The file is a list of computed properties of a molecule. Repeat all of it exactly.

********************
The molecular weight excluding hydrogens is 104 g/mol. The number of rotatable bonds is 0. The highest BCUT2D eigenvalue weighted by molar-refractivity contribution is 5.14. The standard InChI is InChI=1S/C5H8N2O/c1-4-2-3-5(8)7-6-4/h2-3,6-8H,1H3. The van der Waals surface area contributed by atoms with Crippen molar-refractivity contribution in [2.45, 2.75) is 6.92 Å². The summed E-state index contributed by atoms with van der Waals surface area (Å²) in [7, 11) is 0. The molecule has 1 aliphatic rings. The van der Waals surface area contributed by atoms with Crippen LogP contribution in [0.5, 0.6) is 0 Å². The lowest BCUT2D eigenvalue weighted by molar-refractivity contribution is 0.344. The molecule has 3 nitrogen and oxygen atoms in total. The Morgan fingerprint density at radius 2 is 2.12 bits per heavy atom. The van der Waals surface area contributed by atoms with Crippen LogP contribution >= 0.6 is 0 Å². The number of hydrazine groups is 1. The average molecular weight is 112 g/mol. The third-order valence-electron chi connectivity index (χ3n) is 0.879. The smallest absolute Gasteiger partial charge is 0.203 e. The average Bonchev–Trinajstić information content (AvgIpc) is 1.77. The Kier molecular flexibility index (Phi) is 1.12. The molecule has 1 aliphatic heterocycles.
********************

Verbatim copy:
The molecular weight excluding hydrogens is 104 g/mol. The number of rotatable bonds is 0. The highest BCUT2D eigenvalue weighted by molar-refractivity contribution is 5.14. The standard InChI is InChI=1S/C5H8N2O/c1-4-2-3-5(8)7-6-4/h2-3,6-8H,1H3. The van der Waals surface area contributed by atoms with Crippen molar-refractivity contribution in [2.45, 2.75) is 6.92 Å². The summed E-state index contributed by atoms with van der Waals surface area (Å²) in [7, 11) is 0. The molecule has 1 aliphatic rings. The van der Waals surface area contributed by atoms with Crippen LogP contribution in [0.5, 0.6) is 0 Å². The lowest BCUT2D eigenvalue weighted by molar-refractivity contribution is 0.344. The molecule has 3 nitrogen and oxygen atoms in total. The Morgan fingerprint density at radius 2 is 2.12 bits per heavy atom. The van der Waals surface area contributed by atoms with Crippen LogP contribution >= 0.6 is 0 Å². The number of hydrazine groups is 1. The average molecular weight is 112 g/mol. The third-order valence-electron chi connectivity index (χ3n) is 0.879. The smallest absolute Gasteiger partial charge is 0.203 e. The average Bonchev–Trinajstić information content (AvgIpc) is 1.77. The Kier molecular flexibility index (Phi) is 1.12. The molecule has 1 aliphatic heterocycles.